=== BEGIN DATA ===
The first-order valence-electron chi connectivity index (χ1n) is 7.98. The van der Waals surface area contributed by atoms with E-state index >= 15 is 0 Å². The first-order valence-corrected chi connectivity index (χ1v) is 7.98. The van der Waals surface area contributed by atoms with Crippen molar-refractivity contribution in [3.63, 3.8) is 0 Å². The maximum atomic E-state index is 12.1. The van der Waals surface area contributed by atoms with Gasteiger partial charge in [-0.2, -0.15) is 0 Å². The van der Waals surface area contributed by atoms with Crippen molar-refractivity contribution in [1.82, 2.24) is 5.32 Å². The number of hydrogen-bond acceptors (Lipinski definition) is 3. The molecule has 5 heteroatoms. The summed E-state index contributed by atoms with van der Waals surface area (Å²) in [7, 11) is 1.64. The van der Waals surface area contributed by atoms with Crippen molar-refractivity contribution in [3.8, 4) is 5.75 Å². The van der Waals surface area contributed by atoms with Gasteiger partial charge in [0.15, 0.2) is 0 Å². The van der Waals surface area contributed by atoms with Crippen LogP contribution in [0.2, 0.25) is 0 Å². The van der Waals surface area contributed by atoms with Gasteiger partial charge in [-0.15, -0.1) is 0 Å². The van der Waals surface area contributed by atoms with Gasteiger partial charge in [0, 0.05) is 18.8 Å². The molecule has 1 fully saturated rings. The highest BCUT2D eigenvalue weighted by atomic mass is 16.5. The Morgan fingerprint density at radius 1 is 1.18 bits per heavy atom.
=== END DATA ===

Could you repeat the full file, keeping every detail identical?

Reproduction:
The first-order valence-electron chi connectivity index (χ1n) is 7.98. The van der Waals surface area contributed by atoms with E-state index >= 15 is 0 Å². The first-order valence-corrected chi connectivity index (χ1v) is 7.98. The van der Waals surface area contributed by atoms with Crippen molar-refractivity contribution in [3.63, 3.8) is 0 Å². The maximum atomic E-state index is 12.1. The van der Waals surface area contributed by atoms with Gasteiger partial charge in [-0.2, -0.15) is 0 Å². The van der Waals surface area contributed by atoms with Crippen molar-refractivity contribution in [1.82, 2.24) is 5.32 Å². The number of hydrogen-bond acceptors (Lipinski definition) is 3. The molecule has 5 heteroatoms. The summed E-state index contributed by atoms with van der Waals surface area (Å²) in [7, 11) is 1.64. The van der Waals surface area contributed by atoms with Crippen molar-refractivity contribution in [3.8, 4) is 5.75 Å². The van der Waals surface area contributed by atoms with Gasteiger partial charge in [0.15, 0.2) is 0 Å². The van der Waals surface area contributed by atoms with Crippen LogP contribution in [0.2, 0.25) is 0 Å². The van der Waals surface area contributed by atoms with Gasteiger partial charge in [-0.15, -0.1) is 0 Å². The van der Waals surface area contributed by atoms with Gasteiger partial charge in [0, 0.05) is 18.8 Å². The molecule has 1 fully saturated rings. The highest BCUT2D eigenvalue weighted by atomic mass is 16.5. The Morgan fingerprint density at radius 1 is 1.18 bits per heavy atom.